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Server Differences?


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I prefer descriptions between physical and virtual.

I use a physical server because I can depend on it not killing itself whenever I need to do a critical download.

On my workstation, a virtual server is ok for unimportant tasks(like making changes to the physical server), but if I'm in the middle of a game and this computer overheats and reboots, everything my virtual server was doing is gone. This is why I have and prefer a physical server over anything. Running a virtual server on a physical server would be absolutely perfect because if your installation has a critical problem, you can always run a snapshot and go back to when things worked. I can't do that on my physical server because the load would be a likely cause of intermittent reboots. =/

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Virtual Server 2005 Frequently Asked Questions

Q. What is virtual machine technology?

A. Virtual machine technology applies to both server and client hardware. Virtual machine technology enables multiple operating systems to run concurrently on a single machine. In particular, Microsoft Virtual PC products enable one or more operating systems to run on the same computer system as the current Windows operating system. Today, many x86-based operating systems are supported by Virtual PC 2004 and Virtual Server 2005. In addition, Virtual PC for Mac enables one or more other operating systems to run on the Macintosh operating system so that users can run a Windows operating system and Windows applications on a Macintosh.

Q. What is virtual machine technology used for?

A. Virtual machine technology serves a variety of purposes. It enables hardware consolidation, because multiple operating systems can run on one computer. Key applications for virtual machine technology include cross-platform integration as well as the following:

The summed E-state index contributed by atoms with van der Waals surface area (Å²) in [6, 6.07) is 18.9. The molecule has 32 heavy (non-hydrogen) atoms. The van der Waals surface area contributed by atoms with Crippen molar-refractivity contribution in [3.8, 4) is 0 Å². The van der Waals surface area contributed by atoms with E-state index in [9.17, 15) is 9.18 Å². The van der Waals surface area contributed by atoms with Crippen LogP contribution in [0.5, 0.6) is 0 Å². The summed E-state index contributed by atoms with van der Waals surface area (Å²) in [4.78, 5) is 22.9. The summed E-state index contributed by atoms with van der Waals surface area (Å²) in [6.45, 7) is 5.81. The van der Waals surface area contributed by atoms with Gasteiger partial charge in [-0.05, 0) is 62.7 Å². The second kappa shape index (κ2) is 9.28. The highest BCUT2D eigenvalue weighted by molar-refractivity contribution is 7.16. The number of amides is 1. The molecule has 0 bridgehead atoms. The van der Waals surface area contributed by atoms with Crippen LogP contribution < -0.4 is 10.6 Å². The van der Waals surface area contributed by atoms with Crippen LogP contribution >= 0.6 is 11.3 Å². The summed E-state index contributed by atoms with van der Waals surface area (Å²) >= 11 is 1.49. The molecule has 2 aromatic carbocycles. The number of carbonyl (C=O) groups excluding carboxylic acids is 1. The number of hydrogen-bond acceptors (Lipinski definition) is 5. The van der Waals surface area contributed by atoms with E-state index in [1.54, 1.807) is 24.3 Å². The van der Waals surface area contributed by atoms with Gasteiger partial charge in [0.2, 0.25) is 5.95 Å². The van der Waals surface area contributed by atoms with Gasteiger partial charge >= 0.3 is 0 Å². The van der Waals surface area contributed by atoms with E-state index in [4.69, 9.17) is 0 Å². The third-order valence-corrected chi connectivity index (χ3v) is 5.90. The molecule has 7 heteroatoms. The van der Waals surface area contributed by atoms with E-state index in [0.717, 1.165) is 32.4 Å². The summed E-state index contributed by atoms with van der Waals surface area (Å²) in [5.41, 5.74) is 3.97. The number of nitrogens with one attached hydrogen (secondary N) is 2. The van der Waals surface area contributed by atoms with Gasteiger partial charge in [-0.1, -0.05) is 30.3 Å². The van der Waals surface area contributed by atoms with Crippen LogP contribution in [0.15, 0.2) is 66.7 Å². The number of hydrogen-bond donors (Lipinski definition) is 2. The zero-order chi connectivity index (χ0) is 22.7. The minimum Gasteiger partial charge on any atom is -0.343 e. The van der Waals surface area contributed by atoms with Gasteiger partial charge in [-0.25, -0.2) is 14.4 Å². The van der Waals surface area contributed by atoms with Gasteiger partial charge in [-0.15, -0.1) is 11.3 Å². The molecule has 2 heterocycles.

Server consolidation. If several servers run applications that consume only a fraction of the available resources, virtual machine technology can be used to enable them to run side by side on a single server, even if they require different versions of the operating system or middleware.

Consolidation for development and testing environments. Each virtual machine acts as a separate environment, which reduces risk and enables developers to quickly recreate different operating system configurations or compare versions of applications designed for different operating systems. In addition, a developer can test early development versions of an application in a virtual machine without fear of destabilizing the system for other users.

Legacy application re-hosting. Legacy operating systems and applications can run on new hardware along with more recent operating systems and applications.

Software demonstrations. With virtual machine technology, users can quickly recreate a clean operating system environment or system configuration.

Simplify disaster and recovery. Virtual machine technology can be used as part of a disaster and recovery plan that requires application portability and flexibility across hardware platforms.